The funny thing about getting lost is that you don’t realize you’re about to get yourself in trouble until you suddenly realize that you are in trouble!  On a certain camping trip with a buddy of mine in Arizona, we hiked out into the desert loaded with many gallons of water.  We found a good site, set our provisions down, and trotted off in search of a good “sitting log” to place beside the firepit.  We found a good one a short while later, and began carrying it back to our campsite.  At first, we thought it was pretty funny that our campsite was taking so long to get to.  “Strange how it only took us 10 minutes to find this log, but we’re taking 20 minutes to carry it back,”  we laughed.  Slowly we realized that we were actually lost, and we’d been walking for so long because we didn’t know where we’d left our jackets and water!

A few hours later, tired and thirsty, we found our campsite as the sun finally set.  This set us up for a cold night (the coldest night of my life, in fact), since we’d wasted our afternoon and now had only a half-built shelter.  But we were thankful at least for the jackets and water that we had nearly lost.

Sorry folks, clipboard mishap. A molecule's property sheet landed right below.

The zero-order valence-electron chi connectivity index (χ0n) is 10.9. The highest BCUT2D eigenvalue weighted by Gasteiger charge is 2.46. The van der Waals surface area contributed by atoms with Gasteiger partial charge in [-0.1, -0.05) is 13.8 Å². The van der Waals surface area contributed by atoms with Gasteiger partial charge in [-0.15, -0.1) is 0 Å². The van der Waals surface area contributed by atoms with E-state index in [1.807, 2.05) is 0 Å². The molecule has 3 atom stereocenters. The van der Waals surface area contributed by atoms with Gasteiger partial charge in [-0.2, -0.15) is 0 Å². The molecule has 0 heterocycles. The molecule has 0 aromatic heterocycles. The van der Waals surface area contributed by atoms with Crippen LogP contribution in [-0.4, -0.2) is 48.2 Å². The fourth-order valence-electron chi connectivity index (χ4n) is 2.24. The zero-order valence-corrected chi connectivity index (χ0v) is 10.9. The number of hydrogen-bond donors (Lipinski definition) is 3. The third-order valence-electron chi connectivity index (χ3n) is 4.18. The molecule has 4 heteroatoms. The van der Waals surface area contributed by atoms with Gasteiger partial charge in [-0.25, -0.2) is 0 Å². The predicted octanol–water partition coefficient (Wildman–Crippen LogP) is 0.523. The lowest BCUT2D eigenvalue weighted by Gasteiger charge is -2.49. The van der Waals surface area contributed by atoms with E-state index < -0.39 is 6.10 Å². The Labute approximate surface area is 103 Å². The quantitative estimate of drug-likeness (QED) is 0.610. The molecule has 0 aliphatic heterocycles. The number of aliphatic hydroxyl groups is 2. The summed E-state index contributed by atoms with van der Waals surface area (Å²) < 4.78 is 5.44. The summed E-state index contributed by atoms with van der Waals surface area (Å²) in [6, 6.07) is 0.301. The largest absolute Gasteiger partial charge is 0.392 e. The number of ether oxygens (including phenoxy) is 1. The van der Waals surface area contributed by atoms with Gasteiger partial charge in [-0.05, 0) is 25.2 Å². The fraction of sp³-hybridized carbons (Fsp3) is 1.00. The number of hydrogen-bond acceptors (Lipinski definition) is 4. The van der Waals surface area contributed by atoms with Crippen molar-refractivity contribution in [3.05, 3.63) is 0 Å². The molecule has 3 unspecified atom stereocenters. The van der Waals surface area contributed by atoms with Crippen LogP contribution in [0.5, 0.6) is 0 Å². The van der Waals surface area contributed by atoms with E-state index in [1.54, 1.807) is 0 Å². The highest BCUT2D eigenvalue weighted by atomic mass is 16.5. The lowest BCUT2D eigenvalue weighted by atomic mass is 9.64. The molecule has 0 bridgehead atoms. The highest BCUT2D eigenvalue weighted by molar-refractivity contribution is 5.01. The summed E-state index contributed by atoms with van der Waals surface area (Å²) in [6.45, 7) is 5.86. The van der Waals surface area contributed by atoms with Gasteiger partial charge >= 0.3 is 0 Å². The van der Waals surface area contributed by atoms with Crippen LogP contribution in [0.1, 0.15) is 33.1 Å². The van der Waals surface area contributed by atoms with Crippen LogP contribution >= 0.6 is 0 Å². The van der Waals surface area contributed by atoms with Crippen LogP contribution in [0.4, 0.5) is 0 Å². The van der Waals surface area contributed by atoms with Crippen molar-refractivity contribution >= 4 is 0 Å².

This story is an example of how we can be walking along unaware, and suddenly find ourselves in an overwhelming situation.  We were too confident that we wouldn’t get lost, and by the time we recognized our precarious position, it was too late.

Common Financial Dangers

In a similar way, we can tend to be very blasé with debt in America today.  We look around at our friends and neighbors, and many of them have student loans.  Everyone’s got a mortgage, and some debt on their cars.  And of course we’ve all got to have our credit cards!  But even though we all know that people get trapped and pulled under by debt, we mistakenly think that this can never happen to us.

Confident of our ability to keep our debt in control, we walk right along the edge of a financial cliff.  We buy a nice big house, great new cars, and a brand new living room set—all on payments.  At the end of the month, we’ve got $25 leftover after all the credit payments are made, and we think, “All right! Everything’s going great!”  But then comes something unexpected, and all of a sudden we’re $175 under instead.  No big deal, we think, “I’ll just pay the minimum credit card payment this month, then get everything cleaned up next month.”  But again, something unexpected comes, and now the balance we carried last month is compounding on us.  On and on it goes, and the debt pulls us down deeper and deeper.

Recognize the Trap